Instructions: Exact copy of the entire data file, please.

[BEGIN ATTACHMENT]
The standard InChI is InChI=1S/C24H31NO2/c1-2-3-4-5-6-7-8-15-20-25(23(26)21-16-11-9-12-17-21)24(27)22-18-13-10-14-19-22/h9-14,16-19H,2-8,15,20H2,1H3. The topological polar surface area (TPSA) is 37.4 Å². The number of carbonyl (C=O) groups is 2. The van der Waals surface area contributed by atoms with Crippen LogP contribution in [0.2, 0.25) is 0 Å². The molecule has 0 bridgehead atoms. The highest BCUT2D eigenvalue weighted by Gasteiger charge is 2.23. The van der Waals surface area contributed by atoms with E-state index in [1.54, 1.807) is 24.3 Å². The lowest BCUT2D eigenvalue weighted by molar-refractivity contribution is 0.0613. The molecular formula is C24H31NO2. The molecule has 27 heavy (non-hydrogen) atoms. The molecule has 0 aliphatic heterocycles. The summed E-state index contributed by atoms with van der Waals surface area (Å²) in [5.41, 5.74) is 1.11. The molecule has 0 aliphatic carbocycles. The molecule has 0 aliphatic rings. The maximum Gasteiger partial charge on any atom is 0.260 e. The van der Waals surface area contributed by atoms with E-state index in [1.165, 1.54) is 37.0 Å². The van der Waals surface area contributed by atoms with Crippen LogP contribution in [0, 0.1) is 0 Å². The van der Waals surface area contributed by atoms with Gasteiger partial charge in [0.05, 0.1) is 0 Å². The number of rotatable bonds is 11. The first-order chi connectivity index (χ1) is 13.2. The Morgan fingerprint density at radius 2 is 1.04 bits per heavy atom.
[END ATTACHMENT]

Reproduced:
The standard InChI is InChI=1S/C24H31NO2/c1-2-3-4-5-6-7-8-15-20-25(23(26)21-16-11-9-12-17-21)24(27)22-18-13-10-14-19-22/h9-14,16-19H,2-8,15,20H2,1H3. The topological polar surface area (TPSA) is 37.4 Å². The number of carbonyl (C=O) groups is 2. The van der Waals surface area contributed by atoms with Crippen LogP contribution in [0.2, 0.25) is 0 Å². The molecule has 0 bridgehead atoms. The highest BCUT2D eigenvalue weighted by Gasteiger charge is 2.23. The van der Waals surface area contributed by atoms with E-state index in [1.54, 1.807) is 24.3 Å². The lowest BCUT2D eigenvalue weighted by molar-refractivity contribution is 0.0613. The molecular formula is C24H31NO2. The molecule has 27 heavy (non-hydrogen) atoms. The molecule has 0 aliphatic heterocycles. The summed E-state index contributed by atoms with van der Waals surface area (Å²) in [5.41, 5.74) is 1.11. The molecule has 0 aliphatic carbocycles. The molecule has 0 aliphatic rings. The maximum Gasteiger partial charge on any atom is 0.260 e. The van der Waals surface area contributed by atoms with E-state index in [1.165, 1.54) is 37.0 Å². The van der Waals surface area contributed by atoms with Crippen LogP contribution in [0, 0.1) is 0 Å². The van der Waals surface area contributed by atoms with Gasteiger partial charge in [0.05, 0.1) is 0 Å². The number of rotatable bonds is 11. The first-order chi connectivity index (χ1) is 13.2. The Morgan fingerprint density at radius 2 is 1.04 bits per heavy atom.